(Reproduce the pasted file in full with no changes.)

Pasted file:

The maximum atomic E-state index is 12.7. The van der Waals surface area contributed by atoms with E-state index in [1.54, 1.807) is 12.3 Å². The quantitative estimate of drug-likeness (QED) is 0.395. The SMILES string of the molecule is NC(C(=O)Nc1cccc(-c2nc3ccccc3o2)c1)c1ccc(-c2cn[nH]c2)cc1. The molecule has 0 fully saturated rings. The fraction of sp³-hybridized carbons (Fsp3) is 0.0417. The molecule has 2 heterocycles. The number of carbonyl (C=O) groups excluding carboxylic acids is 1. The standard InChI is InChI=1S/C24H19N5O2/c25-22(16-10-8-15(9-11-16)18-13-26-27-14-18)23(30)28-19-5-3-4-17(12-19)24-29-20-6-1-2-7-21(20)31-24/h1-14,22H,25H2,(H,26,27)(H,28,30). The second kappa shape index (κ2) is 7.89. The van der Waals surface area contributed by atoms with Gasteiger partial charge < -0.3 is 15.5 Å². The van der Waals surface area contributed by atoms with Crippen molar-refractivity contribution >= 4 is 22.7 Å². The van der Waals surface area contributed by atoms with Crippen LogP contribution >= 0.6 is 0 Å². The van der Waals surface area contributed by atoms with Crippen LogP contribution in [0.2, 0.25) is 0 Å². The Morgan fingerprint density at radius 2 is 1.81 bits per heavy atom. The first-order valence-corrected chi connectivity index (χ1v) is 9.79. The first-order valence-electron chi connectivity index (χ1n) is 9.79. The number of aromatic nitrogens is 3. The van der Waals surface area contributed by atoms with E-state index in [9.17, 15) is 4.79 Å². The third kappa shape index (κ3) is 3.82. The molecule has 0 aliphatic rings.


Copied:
The maximum atomic E-state index is 12.7. The van der Waals surface area contributed by atoms with E-state index in [1.54, 1.807) is 12.3 Å². The quantitative estimate of drug-likeness (QED) is 0.395. The SMILES string of the molecule is NC(C(=O)Nc1cccc(-c2nc3ccccc3o2)c1)c1ccc(-c2cn[nH]c2)cc1. The molecule has 0 fully saturated rings. The fraction of sp³-hybridized carbons (Fsp3) is 0.0417. The molecule has 2 heterocycles. The number of carbonyl (C=O) groups excluding carboxylic acids is 1. The standard InChI is InChI=1S/C24H19N5O2/c25-22(16-10-8-15(9-11-16)18-13-26-27-14-18)23(30)28-19-5-3-4-17(12-19)24-29-20-6-1-2-7-21(20)31-24/h1-14,22H,25H2,(H,26,27)(H,28,30). The second kappa shape index (κ2) is 7.89. The van der Waals surface area contributed by atoms with Gasteiger partial charge < -0.3 is 15.5 Å². The van der Waals surface area contributed by atoms with Crippen molar-refractivity contribution >= 4 is 22.7 Å². The van der Waals surface area contributed by atoms with Crippen LogP contribution >= 0.6 is 0 Å². The van der Waals surface area contributed by atoms with Crippen LogP contribution in [0.2, 0.25) is 0 Å². The Morgan fingerprint density at radius 2 is 1.81 bits per heavy atom. The first-order valence-corrected chi connectivity index (χ1v) is 9.79. The first-order valence-electron chi connectivity index (χ1n) is 9.79. The number of aromatic nitrogens is 3. The van der Waals surface area contributed by atoms with E-state index in [9.17, 15) is 4.79 Å². The third kappa shape index (κ3) is 3.82. The molecule has 0 aliphatic rings.